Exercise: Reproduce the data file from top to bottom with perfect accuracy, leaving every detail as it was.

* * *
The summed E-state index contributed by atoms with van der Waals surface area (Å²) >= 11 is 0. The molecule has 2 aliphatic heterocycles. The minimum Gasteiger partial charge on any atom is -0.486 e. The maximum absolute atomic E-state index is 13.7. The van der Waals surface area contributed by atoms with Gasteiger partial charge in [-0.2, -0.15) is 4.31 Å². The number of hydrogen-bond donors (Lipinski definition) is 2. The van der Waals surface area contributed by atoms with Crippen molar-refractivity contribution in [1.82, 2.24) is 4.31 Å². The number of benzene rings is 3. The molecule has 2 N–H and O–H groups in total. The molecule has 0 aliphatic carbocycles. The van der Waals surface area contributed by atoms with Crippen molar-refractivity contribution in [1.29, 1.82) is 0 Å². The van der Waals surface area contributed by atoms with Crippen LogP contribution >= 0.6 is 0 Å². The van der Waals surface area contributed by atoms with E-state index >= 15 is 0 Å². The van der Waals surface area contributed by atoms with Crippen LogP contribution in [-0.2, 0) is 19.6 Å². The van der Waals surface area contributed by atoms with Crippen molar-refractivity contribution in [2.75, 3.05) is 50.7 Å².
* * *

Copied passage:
The summed E-state index contributed by atoms with van der Waals surface area (Å²) >= 11 is 0. The molecule has 2 aliphatic heterocycles. The minimum Gasteiger partial charge on any atom is -0.486 e. The maximum absolute atomic E-state index is 13.7. The van der Waals surface area contributed by atoms with Gasteiger partial charge in [-0.2, -0.15) is 4.31 Å². The number of hydrogen-bond donors (Lipinski definition) is 2. The van der Waals surface area contributed by atoms with Crippen molar-refractivity contribution in [1.82, 2.24) is 4.31 Å². The number of benzene rings is 3. The molecule has 2 N–H and O–H groups in total. The molecule has 0 aliphatic carbocycles. The van der Waals surface area contributed by atoms with Crippen molar-refractivity contribution in [1.29, 1.82) is 0 Å². The van der Waals surface area contributed by atoms with Crippen LogP contribution >= 0.6 is 0 Å². The van der Waals surface area contributed by atoms with E-state index >= 15 is 0 Å². The van der Waals surface area contributed by atoms with Crippen LogP contribution in [-0.2, 0) is 19.6 Å². The van der Waals surface area contributed by atoms with Crippen molar-refractivity contribution in [2.75, 3.05) is 50.7 Å².